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Old 07-05-2008, 11:25   #16
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Quote:
Originally Posted by Fishspearit View Post
a problem with the dripless shaft seal means a haul out.
On my previous boat ( a 35' full keel mono) I replaced the PSS shaft seal original old style bellows while the boat was in the water.
It was a little exciting, but nothing the bilge pump couldn't handle.

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Old 07-05-2008, 11:36   #17
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True, it CAN be done in the water. Seacocks and through hulls can also be replaced below the waterline, but it's not for the 'feint of heart', or the average boat owner.
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Old 07-05-2008, 11:54   #18
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Thanks for the into all!

I was thinking when hauling for survey have the stuffing box serviced. Perhaps it would be best to have the whole mess serviced/replaced as mentioned if not done since 1996. See if I could get the seller to pay for that.

Nothing like having a yard bill the first day you own a boat! I'm pretty handy, having this be my first boat project sounds a little aggressive....
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Old 07-05-2008, 13:14   #19
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Originally Posted by Gene :^) View Post
I think more people don't have dripless because:

1. it is a retrofit for most
2. when it fails you have a flood (all or none deal)

A traditional stuffing gives more problems overall, but less severe than the flood. Also can be jury rigged anytime, easily (rope, cloth, whatever) to make it home.
Have a bit of "experiance" with a dripless stuffing box.......



Went accross to France on a mate's small semi displacement Motorboat for the weekend......the day we were coming back realised that the Auto Bilge pump was coming on and off too much...fortunately before we left the dock.......lifted the hatch and soon enuf saw that the rubber seal had split, not pouring in - but enuf to be glad of an electric bilge pump!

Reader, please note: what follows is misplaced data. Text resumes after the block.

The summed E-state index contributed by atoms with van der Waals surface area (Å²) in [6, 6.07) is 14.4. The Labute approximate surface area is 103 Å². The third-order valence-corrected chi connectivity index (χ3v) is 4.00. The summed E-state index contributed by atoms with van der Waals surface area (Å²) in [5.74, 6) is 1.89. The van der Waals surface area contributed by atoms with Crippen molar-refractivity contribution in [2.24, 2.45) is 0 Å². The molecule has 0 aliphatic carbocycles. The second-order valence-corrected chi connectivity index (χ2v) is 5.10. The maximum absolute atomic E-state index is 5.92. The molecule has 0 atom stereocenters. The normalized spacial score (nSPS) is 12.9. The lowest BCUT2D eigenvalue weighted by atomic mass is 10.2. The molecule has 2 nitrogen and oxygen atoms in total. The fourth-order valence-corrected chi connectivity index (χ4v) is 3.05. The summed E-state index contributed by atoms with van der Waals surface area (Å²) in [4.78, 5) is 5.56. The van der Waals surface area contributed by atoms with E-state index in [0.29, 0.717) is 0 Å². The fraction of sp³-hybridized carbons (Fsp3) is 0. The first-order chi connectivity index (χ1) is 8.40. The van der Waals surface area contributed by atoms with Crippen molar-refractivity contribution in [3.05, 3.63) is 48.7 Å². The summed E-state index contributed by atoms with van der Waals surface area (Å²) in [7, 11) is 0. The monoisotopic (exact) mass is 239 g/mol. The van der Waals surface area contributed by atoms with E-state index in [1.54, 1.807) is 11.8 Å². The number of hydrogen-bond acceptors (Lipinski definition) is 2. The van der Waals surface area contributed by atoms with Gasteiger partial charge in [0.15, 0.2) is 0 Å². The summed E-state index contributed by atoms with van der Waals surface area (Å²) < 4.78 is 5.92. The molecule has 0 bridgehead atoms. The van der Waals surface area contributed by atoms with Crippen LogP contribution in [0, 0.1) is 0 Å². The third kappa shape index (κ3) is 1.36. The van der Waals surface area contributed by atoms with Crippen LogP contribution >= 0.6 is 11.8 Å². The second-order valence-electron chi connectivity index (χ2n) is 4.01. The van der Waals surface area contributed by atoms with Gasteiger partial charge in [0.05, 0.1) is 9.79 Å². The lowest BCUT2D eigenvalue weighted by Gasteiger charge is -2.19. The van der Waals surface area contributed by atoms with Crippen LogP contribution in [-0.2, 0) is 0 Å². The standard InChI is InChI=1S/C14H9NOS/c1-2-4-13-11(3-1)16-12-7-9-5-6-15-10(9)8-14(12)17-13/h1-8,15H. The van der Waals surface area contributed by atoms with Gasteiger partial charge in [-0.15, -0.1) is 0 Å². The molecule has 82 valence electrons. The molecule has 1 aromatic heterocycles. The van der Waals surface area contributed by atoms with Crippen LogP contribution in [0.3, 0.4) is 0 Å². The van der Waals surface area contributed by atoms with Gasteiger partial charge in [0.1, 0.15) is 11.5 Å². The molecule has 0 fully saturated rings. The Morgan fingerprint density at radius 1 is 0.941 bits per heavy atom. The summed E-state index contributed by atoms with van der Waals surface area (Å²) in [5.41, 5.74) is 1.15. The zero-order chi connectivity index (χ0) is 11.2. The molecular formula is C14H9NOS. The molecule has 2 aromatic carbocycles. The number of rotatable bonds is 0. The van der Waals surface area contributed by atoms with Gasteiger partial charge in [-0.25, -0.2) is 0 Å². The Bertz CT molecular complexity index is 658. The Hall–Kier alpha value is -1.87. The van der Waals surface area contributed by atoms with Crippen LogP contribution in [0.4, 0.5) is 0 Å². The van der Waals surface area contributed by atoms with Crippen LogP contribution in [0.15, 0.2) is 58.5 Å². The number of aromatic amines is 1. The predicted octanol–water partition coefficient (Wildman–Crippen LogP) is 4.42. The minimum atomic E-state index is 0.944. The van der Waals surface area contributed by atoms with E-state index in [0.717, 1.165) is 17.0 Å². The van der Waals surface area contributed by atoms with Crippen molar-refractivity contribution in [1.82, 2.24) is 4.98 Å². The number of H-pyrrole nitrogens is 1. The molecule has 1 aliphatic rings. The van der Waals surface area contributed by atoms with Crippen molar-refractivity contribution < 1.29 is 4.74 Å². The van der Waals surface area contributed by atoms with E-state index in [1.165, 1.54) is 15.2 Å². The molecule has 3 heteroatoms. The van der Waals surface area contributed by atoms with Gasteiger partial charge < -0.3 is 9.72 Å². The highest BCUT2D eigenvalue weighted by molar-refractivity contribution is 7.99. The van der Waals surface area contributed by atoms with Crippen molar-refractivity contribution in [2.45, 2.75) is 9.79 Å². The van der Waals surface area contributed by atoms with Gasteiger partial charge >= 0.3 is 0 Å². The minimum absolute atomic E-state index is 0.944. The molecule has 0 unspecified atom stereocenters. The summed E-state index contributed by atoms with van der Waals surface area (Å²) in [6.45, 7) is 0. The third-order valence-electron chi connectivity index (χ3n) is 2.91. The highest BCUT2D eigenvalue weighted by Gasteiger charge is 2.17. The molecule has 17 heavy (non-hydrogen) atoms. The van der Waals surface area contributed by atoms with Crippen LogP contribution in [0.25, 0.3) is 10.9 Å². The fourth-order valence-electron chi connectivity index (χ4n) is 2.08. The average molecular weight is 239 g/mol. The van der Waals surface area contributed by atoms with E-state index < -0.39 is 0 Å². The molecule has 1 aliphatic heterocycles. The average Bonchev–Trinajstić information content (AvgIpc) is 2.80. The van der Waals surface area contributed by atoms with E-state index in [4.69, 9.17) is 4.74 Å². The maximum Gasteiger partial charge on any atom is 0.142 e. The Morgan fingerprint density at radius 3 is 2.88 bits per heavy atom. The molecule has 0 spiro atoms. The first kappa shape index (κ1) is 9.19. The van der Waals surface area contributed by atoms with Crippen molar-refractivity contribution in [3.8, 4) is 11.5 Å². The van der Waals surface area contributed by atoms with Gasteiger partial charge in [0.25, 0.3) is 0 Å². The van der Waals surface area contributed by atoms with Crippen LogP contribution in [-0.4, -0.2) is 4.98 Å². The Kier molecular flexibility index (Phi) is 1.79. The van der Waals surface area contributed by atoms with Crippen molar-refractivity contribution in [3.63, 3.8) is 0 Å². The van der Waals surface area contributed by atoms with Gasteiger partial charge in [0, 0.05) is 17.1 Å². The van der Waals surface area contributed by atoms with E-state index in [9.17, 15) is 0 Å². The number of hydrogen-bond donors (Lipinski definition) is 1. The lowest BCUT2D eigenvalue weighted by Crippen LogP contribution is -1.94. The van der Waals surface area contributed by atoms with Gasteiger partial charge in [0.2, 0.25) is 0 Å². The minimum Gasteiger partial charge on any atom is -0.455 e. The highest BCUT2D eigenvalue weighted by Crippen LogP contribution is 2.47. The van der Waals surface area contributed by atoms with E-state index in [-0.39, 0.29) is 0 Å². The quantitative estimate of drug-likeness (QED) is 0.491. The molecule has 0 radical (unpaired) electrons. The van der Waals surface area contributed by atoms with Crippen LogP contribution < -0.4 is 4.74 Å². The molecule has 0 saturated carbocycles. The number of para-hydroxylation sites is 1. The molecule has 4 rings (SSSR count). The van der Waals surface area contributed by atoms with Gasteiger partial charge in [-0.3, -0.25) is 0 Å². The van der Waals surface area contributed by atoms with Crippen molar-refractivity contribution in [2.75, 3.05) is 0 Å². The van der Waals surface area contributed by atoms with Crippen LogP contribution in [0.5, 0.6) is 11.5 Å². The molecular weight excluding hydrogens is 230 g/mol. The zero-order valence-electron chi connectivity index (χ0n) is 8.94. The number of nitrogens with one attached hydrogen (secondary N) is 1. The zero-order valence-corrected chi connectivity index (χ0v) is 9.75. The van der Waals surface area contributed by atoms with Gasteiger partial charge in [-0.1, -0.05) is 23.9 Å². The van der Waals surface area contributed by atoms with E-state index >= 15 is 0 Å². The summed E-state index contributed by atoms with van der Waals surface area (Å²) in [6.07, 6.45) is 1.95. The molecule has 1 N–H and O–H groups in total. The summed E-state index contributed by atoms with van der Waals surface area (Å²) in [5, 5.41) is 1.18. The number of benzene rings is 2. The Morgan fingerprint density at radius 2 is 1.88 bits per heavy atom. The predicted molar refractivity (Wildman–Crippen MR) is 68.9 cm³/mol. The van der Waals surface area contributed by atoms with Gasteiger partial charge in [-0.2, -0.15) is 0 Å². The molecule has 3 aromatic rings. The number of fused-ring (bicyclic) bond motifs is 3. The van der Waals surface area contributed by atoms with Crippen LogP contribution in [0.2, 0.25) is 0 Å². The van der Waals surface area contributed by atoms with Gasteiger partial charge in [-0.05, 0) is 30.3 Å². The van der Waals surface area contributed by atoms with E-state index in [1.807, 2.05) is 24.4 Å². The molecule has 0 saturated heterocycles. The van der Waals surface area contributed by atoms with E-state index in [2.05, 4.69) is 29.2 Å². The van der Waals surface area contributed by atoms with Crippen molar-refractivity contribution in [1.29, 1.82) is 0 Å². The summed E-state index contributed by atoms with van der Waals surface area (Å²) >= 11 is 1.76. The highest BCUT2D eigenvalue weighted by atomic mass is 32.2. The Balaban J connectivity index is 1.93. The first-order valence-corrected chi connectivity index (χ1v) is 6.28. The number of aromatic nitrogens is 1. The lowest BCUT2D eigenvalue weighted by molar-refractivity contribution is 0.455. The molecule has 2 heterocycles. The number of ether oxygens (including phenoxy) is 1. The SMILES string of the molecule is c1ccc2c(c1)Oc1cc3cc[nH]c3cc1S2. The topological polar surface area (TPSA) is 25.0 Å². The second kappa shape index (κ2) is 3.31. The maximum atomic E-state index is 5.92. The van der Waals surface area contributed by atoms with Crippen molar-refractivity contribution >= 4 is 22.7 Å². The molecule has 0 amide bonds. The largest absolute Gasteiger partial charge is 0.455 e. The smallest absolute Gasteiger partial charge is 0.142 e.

Unfortunately no Marine Engineer workshop or easy haulout facilities in the area - yer want quiet and peaceful Village yer also miss out on other stuff - something would have been doable to arrange, but not easy or quick. or cheap!

We decided to put the engine in gear, just to see what happened ....predictably the water p#ssed in a lot quicker.....much discussion was had about how much water and whether the bilge pump was winning or not!

Mate was a relative newbie and wanted to "give it a go" to get home 12 miles or so - but would have deferred to me on a firm no.......probably not the most prudent decision I have ever made (but I have a long history of those ) - but I came up with "f#ck it - I'll give it a go - not my boat, and anyway it is insured".....

So we set off home to Jersey - with me mainly staring at the shaft p#ssing in water and the bilge pump running continuously. Occassionally the Skipper would come and have a look and we would mutually reassure ourselves that "It looked ok"......boat usually cruised at about 12 knots - but we found that around 6 knots was the speed where the bilge pump could cope. We figured that lubrication was not an issue

Got home safely and gaffa taped the joint up with plastic bags - and fixed up an engineer.

Looking back, I shouldn't have made the trip - usual safety gear aboard except no liferaft.......but the inflatable dinghy was ready to go!!

But nice for me to know it can be done.......even if never recomended to anyone else.

Mate is selling now (the above was a few years ago), want's to buy an aeroplane............
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Old 07-05-2008, 15:23   #20
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Is water in the bilge normal? That's debatable, but it sure isn't desireable. I think too many people get used to seeing water in the bilge and don't do anything about it or try to find out where it is coming from. You have to try to identify the source and stop the leak. Don't depend on your bilge pump to keep the boat afloat - stop the leak! The norm should be a dry bilge and water in it the exception. You get used to seeing water in the bilge and it's hard to notice if there is more than usual, and you get used to the bilge pump running.
Nothing good ever comes from water in the bilge. Boats sink from too much of it.
Brian
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Old 07-05-2008, 16:31   #21
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I try to count every drop...

I have a cup or so in the bilge at the moment and I think(?) I know where every drop came from (stern gland, strategically located icecream container moved - must fix).

Any water in the bilge indicates a potential problem.
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Old 07-05-2008, 17:07   #22
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Not on a Woodie it doesn't.
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Old 25-02-2012, 14:24   #23
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Re: Water in Bilge- Normal?